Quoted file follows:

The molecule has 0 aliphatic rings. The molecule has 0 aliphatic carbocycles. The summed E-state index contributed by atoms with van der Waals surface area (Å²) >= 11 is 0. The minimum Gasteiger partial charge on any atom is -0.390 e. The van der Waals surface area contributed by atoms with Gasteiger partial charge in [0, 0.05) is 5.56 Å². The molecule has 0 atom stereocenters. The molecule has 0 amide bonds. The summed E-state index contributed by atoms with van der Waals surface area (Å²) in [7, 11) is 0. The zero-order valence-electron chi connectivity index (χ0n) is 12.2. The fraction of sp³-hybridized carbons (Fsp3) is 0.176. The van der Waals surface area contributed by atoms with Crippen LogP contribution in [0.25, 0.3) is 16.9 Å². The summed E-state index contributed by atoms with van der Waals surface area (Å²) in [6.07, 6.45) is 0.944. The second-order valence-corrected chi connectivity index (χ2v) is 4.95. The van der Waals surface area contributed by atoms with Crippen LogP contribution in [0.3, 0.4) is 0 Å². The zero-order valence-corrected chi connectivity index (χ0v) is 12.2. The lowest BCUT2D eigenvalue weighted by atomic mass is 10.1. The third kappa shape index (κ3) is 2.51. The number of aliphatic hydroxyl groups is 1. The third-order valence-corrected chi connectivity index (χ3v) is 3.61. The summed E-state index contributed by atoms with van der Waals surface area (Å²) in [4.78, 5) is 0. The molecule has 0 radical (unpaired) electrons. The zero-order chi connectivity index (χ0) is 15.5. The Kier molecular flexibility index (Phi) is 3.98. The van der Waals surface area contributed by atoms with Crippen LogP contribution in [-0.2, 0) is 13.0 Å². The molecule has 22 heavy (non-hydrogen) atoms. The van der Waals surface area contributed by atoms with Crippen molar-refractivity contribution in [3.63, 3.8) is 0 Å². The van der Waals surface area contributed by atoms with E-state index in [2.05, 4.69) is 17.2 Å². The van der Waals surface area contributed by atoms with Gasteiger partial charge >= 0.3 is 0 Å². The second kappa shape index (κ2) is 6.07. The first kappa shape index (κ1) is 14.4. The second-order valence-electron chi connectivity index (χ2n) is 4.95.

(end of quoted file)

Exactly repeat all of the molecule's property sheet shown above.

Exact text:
The molecule has 0 aliphatic rings. The molecule has 0 aliphatic carbocycles. The summed E-state index contributed by atoms with van der Waals surface area (Å²) >= 11 is 0. The minimum Gasteiger partial charge on any atom is -0.390 e. The van der Waals surface area contributed by atoms with Gasteiger partial charge in [0, 0.05) is 5.56 Å². The molecule has 0 atom stereocenters. The molecule has 0 amide bonds. The summed E-state index contributed by atoms with van der Waals surface area (Å²) in [7, 11) is 0. The zero-order valence-electron chi connectivity index (χ0n) is 12.2. The fraction of sp³-hybridized carbons (Fsp3) is 0.176. The van der Waals surface area contributed by atoms with Crippen LogP contribution in [0.25, 0.3) is 16.9 Å². The summed E-state index contributed by atoms with van der Waals surface area (Å²) in [6.07, 6.45) is 0.944. The second-order valence-corrected chi connectivity index (χ2v) is 4.95. The van der Waals surface area contributed by atoms with Crippen LogP contribution in [0.3, 0.4) is 0 Å². The zero-order valence-corrected chi connectivity index (χ0v) is 12.2. The lowest BCUT2D eigenvalue weighted by atomic mass is 10.1. The third kappa shape index (κ3) is 2.51. The number of aliphatic hydroxyl groups is 1. The third-order valence-corrected chi connectivity index (χ3v) is 3.61. The summed E-state index contributed by atoms with van der Waals surface area (Å²) in [4.78, 5) is 0. The molecule has 0 radical (unpaired) electrons. The zero-order chi connectivity index (χ0) is 15.5. The Kier molecular flexibility index (Phi) is 3.98. The van der Waals surface area contributed by atoms with Crippen LogP contribution in [-0.2, 0) is 13.0 Å². The molecule has 22 heavy (non-hydrogen) atoms. The van der Waals surface area contributed by atoms with Crippen molar-refractivity contribution in [3.63, 3.8) is 0 Å². The van der Waals surface area contributed by atoms with E-state index in [2.05, 4.69) is 17.2 Å². The van der Waals surface area contributed by atoms with Gasteiger partial charge >= 0.3 is 0 Å². The second kappa shape index (κ2) is 6.07. The first kappa shape index (κ1) is 14.4. The second-order valence-electron chi connectivity index (χ2n) is 4.95.